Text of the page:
Women receive validation and gratification through communicating. When a person connects to a woman on an emotional level and cares to communicate deeply, thereby increasing intimacy (into me you see), the woman’s pleasure center of the brain reacts by producing dopamine (2006, BRIZENDINE). Although dopamine is involved in all pleasure, when women are feeling emotionally connected and understood the increase in dopamine levels increases sexual drive and pleasure, as well as feelings of being “in love.” Whereas men emote to secure sex, women have sex to secure emotional connection. Recall that psychopaths charm their victims with emotional attention and overtures.
With this understanding of the chemical reactions that take place in the male and female to stir interest in one another, it is time to move towards a basic understanding of how humans bond.
Women have more oxytocin receptors than men. Men have more Vasopressin receptors than women. Oxytocin and Vasopressin comprise the superglue that aids in keeping couples together and attached. It is the bonding and the trust hormone (Brown, 2009). Vasopressin will not be discussed in this paper.
Oxytocin is considered the bonding and trust hormone. Oxytocin is stimulated by estrogen and is secreted in the brain during orgasm, breast feeding, and cuddling and or hugging. It is also present in semen. Women are able to bond once they experience the dopamine rush, triggered by feelings of intimacy and pleasure, coupled with the oxytocin rush predominantly triggered by physical touch. Oxytocin is also produced when one is feeling trustworthy. When a psychopath is sharing his “sad” story, he is actually stimulating your Oxytocin levels, thereby increasing your natural inclination to trust. As your Oxytocin levels are increasing, so is your subjective experience of trust (Brown, 2009).
Secretions of Vasopressin and Oxytocin increase Dopamine levels, the pleasure neurotransmitter, which in turn secures pair bonding. In short, pleasurable experiences are what keep people connected to and bonded to one another. The repeated experience of pleasure with a mate, lays the groundwork for the attachment network in the brain which creates long lasting feelings of contentment, relaxation, and fearlessness (2006, BRIZENDINE). Oxytocin is the hormone for long term relationships, parenting, and most of all bonding.
To reiterate, the psychopath provides you with more emotional attention than you have ever received, thereby increasing your dopamine levels which on a sexual level, register to a woman, intimacy and readiness to partake in sex. The physical act of sex and touching increases the bonding hormone Oxytocin, which increases your attachment to and trust for your psychopathic partner.
This information underscores two of the reasons women find it so difficult to leave their psychopathic partners—they are chemically and emotionally bonded. This chemical bond, coupled with environmental factors, may impede a woman’s ability to reason. When her brain is basking in bonding hormones, she cannot readily access the part of her brain that registers “something is greatly wrong here;” or if she can, she minimizes it, preferring to feel the pleasure she derives from the “love” hormones, over the discomfort she will experience when this newly found pleasure and emotional attention cease. In short, if it seems too good to be true, it is too good to be true! If someone has honed in on your emotional vulnerabilities and is delivering to assuage them, step back and take a closer look. You may be dealing with a pathological man. Take time to really get to know someone before becoming too personal, emotionally and/or physically. These are two major red flags- rushing emotionally and physically. Time, distance, and reflection may prevent you from falling for a clever psychopath.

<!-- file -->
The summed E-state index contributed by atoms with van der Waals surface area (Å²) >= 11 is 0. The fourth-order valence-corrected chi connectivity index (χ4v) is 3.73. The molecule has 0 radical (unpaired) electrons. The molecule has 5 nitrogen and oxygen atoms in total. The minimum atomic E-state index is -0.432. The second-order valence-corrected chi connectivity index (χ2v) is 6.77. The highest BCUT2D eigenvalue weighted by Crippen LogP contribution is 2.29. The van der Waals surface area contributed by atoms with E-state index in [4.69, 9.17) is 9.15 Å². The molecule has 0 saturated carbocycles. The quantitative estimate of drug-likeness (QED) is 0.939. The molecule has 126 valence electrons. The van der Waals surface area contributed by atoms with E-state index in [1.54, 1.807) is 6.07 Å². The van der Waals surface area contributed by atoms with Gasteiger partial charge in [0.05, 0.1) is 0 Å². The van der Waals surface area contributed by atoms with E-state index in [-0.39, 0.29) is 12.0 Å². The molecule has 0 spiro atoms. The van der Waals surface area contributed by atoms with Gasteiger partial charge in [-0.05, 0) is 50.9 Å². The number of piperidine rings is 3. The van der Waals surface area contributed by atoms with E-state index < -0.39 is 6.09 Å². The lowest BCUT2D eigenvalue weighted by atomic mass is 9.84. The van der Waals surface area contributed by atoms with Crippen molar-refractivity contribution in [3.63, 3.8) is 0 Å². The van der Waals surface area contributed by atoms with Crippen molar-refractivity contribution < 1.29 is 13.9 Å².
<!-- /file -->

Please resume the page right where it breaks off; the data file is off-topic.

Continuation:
In her fascinating research, Sandra Brown (2006) found that women with certain personality traits, which she coined super traits, the final part of the Toxic Trio. These super traits are considered to be high risk traits for involvement with psychopaths. Each of the forthcoming super traits fall into one of three categories, cooperativeness, self–directedness, and self-transcendence
Although the following super traits are very admirable and desirable, they are the very traits that put one at risk for exploitive, abusive relationships.
Self-Reliance and Resourcefulness
High Relationship Investment
High Harm Avoidance (For example, I could never find anyone else if I left him) or
Low Harm Avoidance (For example, he is not so bad, I can change him)
The combination of the aforementioned traits depicts a person who is willing to try everything, work extra hard, and sacrifices self to make the relationship work out.
Unmet emotional needs, bonding and attachment, and the super traits comprise what the writer calls the Toxic Trio. They synchronize together to increase one’s odds of pairing up with and staying with a pathological man. As the psychopath quenches his thirst for insatiable control and gratification of his needs, he leaves behind a woman with shattered dreams, broken promises, and a wounded heart. The good news is these women have the internal motivation, intelligence, and perseverance to work through the pain that the pathological man so glibly and easily inflicted upon her.
With support and education, these women can learn how to safeguard against another relationship with a pathological man, heal their wounds, and build a relationship based on equality, truth, love, and shared power.
Please remember, that if it seems too good to be true, it probably is too good to be true!
Julie Discenza M.Ed., M.S., LMFT #92632
Brizendine, Louann. (2006). The female brain. New York, NY: Random House.
Brown, Sandra L. (2009). Women who love psychopaths: Inside the relationships of inevitable harm with psychopaths, sociopaths, and narcissists. Penrose, NC: Mask Publishing.
Glen, Al, et.al. (2001). Increased testosterone-to cortisol ratio in psychopathy. Journal of Abnormal Psychology. 120(2):389-99.doi: 10.1037/a0021407.
Hare, Robert. (1993). Without conscience: The disturbing world of the psychopaths among us. New York, NY: Pocket Books.